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The PMI (Precision Medicine Initiative) is an initiative funded by the NIH (National Institutes of Health), announced in early 2015 by President Barack Obama in his State of the Union address and later from the White House. Francis Collins, the director of the NIH and a key player in the human genome project, and others, have had a vision of precision medicine for at least a few years, but the technology (both informatics and genomic testing) have finally reached a point where such medicine is feasible for many patients, with funding of course. The overall goal of the initiative is to enroll (i.e., consent) over 1 million Americans into a cohort (or interconnected cohorts) for whom data will be collected, such as genetic data, for studying and delivering precision medicine. Funding will be available to recruit and study patients for this initiative starting in the fiscal year 2016 [1].


  • Precision, or personalized, medicine: although these terms are often used interchangeably, in this initiative they are referring to the general definition of delivering tailored care to each patient using data specific to each patient, i.e., "...taking individual variability into account."[2] Genomic is probably the most often thought of type of data used for this purpose, although similar types of data such as metabolomics, and other types of data such as data gathered from a patient's mobile device, for example environmental exposure data based on where a patient lives, works, and visits, could certainly also be used to deliver more precise medical care.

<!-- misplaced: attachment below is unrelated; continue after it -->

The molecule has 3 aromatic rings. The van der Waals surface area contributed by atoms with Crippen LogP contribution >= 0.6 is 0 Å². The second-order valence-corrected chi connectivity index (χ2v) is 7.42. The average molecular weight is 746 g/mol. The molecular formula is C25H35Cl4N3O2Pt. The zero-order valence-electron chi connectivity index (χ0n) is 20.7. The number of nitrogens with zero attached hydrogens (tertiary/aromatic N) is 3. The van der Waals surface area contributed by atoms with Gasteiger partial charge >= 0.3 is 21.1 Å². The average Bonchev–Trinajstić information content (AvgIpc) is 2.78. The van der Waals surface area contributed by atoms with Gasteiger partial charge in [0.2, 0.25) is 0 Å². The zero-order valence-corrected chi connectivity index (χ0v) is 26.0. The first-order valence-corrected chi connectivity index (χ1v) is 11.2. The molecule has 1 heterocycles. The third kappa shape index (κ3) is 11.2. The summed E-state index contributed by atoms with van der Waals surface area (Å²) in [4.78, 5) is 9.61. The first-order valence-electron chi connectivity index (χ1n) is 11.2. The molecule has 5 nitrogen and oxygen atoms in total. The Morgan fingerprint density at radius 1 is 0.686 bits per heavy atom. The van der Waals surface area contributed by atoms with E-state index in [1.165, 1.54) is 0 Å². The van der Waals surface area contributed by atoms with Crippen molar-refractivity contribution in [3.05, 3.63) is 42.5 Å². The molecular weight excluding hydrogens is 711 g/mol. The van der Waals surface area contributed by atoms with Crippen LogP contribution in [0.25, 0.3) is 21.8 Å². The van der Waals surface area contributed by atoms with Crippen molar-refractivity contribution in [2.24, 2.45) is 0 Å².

• Genomic data definitions:
    • Phenotype and genotype: a phenotype is a disease or trait that arises in an individual due to a combination of his/her genotype(s), and environment. A genotype is the part of an individual's genetic profile that at least in part determines a given phenotype.
    • Pharmacogenomics is the use of genotypes to predict the right dose of the right drug at the right time for each patient. It takes advantage of the fact that many genes encode for proteins in metabolic pathways that determine how a drug will be metabolized by a given individual depending on their genetic profile, and also that some genes can make us susceptible, in other ways as well, to various possible adverse effects of drugs. Further information is available on a couple other pages on this wiki: Bioinformatics linkage of heterogeneous clinical and genomic information in support of personalized medicine and Pharmacogenomics
  • Metabolomics is similar to pharmacogenomics but has broader applications such as tailored nutrition
  • eHealth is the use of internet and similar information technologies to deliver health care. There is an EHealth Initiative which is collaborating with the PMI.

Informatics needs

Informatics will be needed in multiple areas of precision medicine, not limited to the following: